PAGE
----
ESG And Impact Investing: Divergent Hurdles For Investors

The emergence of ESG (Environmental, Social, and Governance) and impact investing is attracting increased private capital worldwide, but North American and European investors encounter distinct obstacles when it comes to sustainable investing. In Europe, the main challenges revolve around regulations, while in North America, the prevailing concern is the perception that sustainable investing could lead to negative returns. As per insights, ESG is more widely accepted in Europe than in North America. In Europe, ESG principles are considered standard practice, while in the US, there is still resistance to adopting them, with opposition growing stronger.

The survey reveals that 42% of North American respondents view the risk of negative returns as a significant challenge, whereas only 20% of Europeans share the same concern. However, insights reveal that it is arguable whether ESG investing leads to lower returns. Investors who commit to ESG principles perform just as well as their peers who do not prioritize ESG factors.

One of the reasons behind the negative perceptions in North America stems from doubts about whether ESG-friendly fund managers are fulfilling their fiduciary responsibility. This concern is highlighted by nearly a quarter of North American respondents but only 7% of European participants. The contrasting perspectives on ESG’s role in fiduciary responsibility further underscore the differences between the regions.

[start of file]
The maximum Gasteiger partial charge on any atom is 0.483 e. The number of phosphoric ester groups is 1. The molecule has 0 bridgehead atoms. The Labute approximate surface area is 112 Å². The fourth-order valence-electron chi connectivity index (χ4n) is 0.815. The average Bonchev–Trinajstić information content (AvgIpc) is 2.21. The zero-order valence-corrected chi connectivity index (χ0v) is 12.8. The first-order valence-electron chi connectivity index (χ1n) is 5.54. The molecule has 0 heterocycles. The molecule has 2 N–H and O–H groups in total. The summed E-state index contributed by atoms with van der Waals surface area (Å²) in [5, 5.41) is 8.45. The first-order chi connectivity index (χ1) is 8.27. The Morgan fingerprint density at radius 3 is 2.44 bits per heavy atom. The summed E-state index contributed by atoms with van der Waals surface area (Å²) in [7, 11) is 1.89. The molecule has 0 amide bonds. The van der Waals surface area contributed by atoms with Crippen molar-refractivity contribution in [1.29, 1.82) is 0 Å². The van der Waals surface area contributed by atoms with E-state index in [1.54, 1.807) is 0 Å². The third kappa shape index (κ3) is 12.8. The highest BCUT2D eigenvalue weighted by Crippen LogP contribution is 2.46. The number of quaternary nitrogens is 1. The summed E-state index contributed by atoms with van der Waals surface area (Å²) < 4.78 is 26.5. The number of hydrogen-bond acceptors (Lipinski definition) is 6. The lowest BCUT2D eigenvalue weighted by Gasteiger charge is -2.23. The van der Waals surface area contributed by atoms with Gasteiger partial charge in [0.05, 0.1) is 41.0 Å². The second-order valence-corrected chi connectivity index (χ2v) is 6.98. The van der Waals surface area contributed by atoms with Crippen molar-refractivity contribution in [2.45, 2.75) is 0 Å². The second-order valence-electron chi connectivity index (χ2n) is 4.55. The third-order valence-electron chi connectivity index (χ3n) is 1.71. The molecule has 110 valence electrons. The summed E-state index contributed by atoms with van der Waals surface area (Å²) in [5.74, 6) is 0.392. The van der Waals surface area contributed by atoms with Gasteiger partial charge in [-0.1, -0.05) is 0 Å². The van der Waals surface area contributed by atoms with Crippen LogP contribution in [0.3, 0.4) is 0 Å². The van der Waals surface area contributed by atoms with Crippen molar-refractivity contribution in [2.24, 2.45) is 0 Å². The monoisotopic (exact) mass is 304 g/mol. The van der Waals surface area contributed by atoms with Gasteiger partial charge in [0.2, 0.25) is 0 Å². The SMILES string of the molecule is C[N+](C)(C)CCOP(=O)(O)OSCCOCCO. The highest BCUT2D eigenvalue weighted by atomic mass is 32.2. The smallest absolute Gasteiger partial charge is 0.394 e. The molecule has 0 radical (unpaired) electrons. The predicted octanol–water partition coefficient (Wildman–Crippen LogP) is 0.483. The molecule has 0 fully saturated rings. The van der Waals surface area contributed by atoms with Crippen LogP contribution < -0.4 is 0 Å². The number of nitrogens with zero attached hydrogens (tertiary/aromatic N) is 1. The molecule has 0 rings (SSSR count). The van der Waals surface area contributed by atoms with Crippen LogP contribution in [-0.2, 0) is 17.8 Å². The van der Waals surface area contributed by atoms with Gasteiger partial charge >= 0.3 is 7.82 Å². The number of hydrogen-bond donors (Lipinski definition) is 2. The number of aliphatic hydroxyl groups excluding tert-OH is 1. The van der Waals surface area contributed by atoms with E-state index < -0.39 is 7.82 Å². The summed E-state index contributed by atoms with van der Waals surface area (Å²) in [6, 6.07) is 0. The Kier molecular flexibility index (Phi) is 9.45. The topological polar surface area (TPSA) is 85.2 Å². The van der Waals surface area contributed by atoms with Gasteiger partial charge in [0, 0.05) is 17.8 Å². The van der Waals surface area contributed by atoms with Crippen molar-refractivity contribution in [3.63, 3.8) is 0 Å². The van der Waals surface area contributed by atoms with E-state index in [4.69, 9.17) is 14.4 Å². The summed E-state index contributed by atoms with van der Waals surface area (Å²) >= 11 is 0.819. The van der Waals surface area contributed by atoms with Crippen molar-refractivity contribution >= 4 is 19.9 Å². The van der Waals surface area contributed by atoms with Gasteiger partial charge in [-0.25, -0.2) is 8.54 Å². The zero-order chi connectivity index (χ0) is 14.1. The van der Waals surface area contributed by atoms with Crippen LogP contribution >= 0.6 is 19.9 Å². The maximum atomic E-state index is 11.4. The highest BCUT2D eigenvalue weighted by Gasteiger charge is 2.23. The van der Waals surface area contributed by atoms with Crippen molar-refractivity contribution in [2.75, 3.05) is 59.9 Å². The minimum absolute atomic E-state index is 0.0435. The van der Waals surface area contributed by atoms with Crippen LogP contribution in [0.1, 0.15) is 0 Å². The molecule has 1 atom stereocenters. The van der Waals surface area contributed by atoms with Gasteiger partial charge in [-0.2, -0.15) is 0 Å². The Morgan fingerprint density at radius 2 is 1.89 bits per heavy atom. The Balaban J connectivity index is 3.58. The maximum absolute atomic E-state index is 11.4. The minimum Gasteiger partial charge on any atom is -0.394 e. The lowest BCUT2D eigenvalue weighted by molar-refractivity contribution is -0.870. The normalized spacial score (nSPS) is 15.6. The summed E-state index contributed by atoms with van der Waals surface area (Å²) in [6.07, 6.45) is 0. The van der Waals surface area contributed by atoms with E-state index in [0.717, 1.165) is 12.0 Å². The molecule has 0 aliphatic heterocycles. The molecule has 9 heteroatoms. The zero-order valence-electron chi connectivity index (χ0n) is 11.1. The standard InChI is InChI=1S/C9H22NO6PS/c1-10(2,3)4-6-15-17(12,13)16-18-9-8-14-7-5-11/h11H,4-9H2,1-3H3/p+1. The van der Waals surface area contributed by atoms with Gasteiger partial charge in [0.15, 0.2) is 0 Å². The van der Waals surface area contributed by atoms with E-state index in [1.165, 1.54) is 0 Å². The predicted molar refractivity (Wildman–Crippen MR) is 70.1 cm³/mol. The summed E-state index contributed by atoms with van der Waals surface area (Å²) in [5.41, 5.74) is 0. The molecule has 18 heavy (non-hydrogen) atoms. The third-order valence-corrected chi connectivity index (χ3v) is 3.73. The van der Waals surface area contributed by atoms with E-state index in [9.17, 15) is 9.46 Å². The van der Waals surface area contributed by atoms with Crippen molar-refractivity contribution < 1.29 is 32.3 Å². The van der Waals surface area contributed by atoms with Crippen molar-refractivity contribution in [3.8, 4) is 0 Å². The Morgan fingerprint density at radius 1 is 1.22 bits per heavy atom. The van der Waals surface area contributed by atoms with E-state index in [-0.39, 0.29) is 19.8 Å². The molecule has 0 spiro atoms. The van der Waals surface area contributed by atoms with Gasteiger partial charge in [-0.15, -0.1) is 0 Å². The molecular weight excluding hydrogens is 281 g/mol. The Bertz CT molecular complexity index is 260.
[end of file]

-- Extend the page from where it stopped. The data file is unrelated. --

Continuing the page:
In the US, ESG-informed investing has become politicized, with the term “ESG” being avoided by some. Additionally, several US states have passed laws restricting investments in ESG-focused financial institutions due to political concerns. In contrast, Europeans are more worried about unclear or burdensome regulations. About 29% of European respondents see this as a top challenge, compared to 19% of North American investors. European investors face strict regulations under the EU Sustainable Finance Disclosure Regulation, while the US Securities and Exchange Commission has been considering its own ESG disclosure rules since 2022.

One common challenge faced by all respondents is the lack of clarity in defining and measuring impact outcomes in sustainable investing. Both North American and European investors, at 39%, find this to be a significant obstacle.

While ESG and impact investing gain traction worldwide, the hurdles encountered by North American and European investors differ significantly. European investors grapple with regulatory concerns, while their North American counterparts face challenges related to perceptions of negative returns and political entanglements. Nevertheless, both regions struggle with defining and measuring impact outcomes, indicating the need for clearer standards in sustainable investing across the board.